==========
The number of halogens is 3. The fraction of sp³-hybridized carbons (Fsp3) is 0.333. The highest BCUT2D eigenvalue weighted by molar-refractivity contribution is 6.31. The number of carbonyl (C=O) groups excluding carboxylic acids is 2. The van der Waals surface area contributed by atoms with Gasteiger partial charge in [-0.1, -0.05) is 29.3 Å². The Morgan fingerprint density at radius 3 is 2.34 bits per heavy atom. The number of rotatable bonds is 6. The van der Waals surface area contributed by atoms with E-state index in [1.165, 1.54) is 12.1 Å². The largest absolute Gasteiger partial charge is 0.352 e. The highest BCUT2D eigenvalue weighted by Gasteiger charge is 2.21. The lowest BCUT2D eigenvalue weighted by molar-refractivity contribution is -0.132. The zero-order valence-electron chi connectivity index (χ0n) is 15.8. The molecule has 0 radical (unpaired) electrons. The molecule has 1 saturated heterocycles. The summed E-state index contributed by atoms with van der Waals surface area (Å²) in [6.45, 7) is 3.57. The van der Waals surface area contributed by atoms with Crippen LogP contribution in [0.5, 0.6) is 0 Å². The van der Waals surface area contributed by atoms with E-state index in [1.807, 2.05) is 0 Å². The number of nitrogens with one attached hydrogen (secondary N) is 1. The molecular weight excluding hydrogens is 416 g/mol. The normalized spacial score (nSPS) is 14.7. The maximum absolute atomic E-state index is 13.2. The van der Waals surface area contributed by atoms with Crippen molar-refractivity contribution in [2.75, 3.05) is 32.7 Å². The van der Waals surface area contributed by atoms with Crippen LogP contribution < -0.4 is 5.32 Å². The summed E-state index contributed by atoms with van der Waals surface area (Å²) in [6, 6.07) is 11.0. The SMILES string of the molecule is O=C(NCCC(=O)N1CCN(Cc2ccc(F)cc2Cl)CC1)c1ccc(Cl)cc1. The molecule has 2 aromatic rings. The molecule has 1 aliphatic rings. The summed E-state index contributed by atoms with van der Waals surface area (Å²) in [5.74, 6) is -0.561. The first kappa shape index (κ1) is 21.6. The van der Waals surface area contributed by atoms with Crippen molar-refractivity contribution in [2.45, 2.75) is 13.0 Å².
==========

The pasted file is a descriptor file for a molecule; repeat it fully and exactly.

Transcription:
The number of halogens is 3. The fraction of sp³-hybridized carbons (Fsp3) is 0.333. The highest BCUT2D eigenvalue weighted by molar-refractivity contribution is 6.31. The number of carbonyl (C=O) groups excluding carboxylic acids is 2. The van der Waals surface area contributed by atoms with Gasteiger partial charge in [-0.1, -0.05) is 29.3 Å². The Morgan fingerprint density at radius 3 is 2.34 bits per heavy atom. The number of rotatable bonds is 6. The van der Waals surface area contributed by atoms with E-state index in [1.165, 1.54) is 12.1 Å². The largest absolute Gasteiger partial charge is 0.352 e. The highest BCUT2D eigenvalue weighted by Gasteiger charge is 2.21. The lowest BCUT2D eigenvalue weighted by molar-refractivity contribution is -0.132. The zero-order valence-electron chi connectivity index (χ0n) is 15.8. The molecule has 0 radical (unpaired) electrons. The molecule has 1 saturated heterocycles. The summed E-state index contributed by atoms with van der Waals surface area (Å²) in [6.45, 7) is 3.57. The van der Waals surface area contributed by atoms with Crippen LogP contribution in [0.5, 0.6) is 0 Å². The van der Waals surface area contributed by atoms with E-state index in [1.807, 2.05) is 0 Å². The number of nitrogens with one attached hydrogen (secondary N) is 1. The molecular weight excluding hydrogens is 416 g/mol. The normalized spacial score (nSPS) is 14.7. The maximum absolute atomic E-state index is 13.2. The van der Waals surface area contributed by atoms with Crippen molar-refractivity contribution in [2.75, 3.05) is 32.7 Å². The van der Waals surface area contributed by atoms with Crippen LogP contribution < -0.4 is 5.32 Å². The summed E-state index contributed by atoms with van der Waals surface area (Å²) in [6, 6.07) is 11.0. The SMILES string of the molecule is O=C(NCCC(=O)N1CCN(Cc2ccc(F)cc2Cl)CC1)c1ccc(Cl)cc1. The molecule has 2 aromatic rings. The molecule has 1 aliphatic rings. The summed E-state index contributed by atoms with van der Waals surface area (Å²) in [5.74, 6) is -0.561. The first kappa shape index (κ1) is 21.6. The van der Waals surface area contributed by atoms with Crippen molar-refractivity contribution in [2.45, 2.75) is 13.0 Å².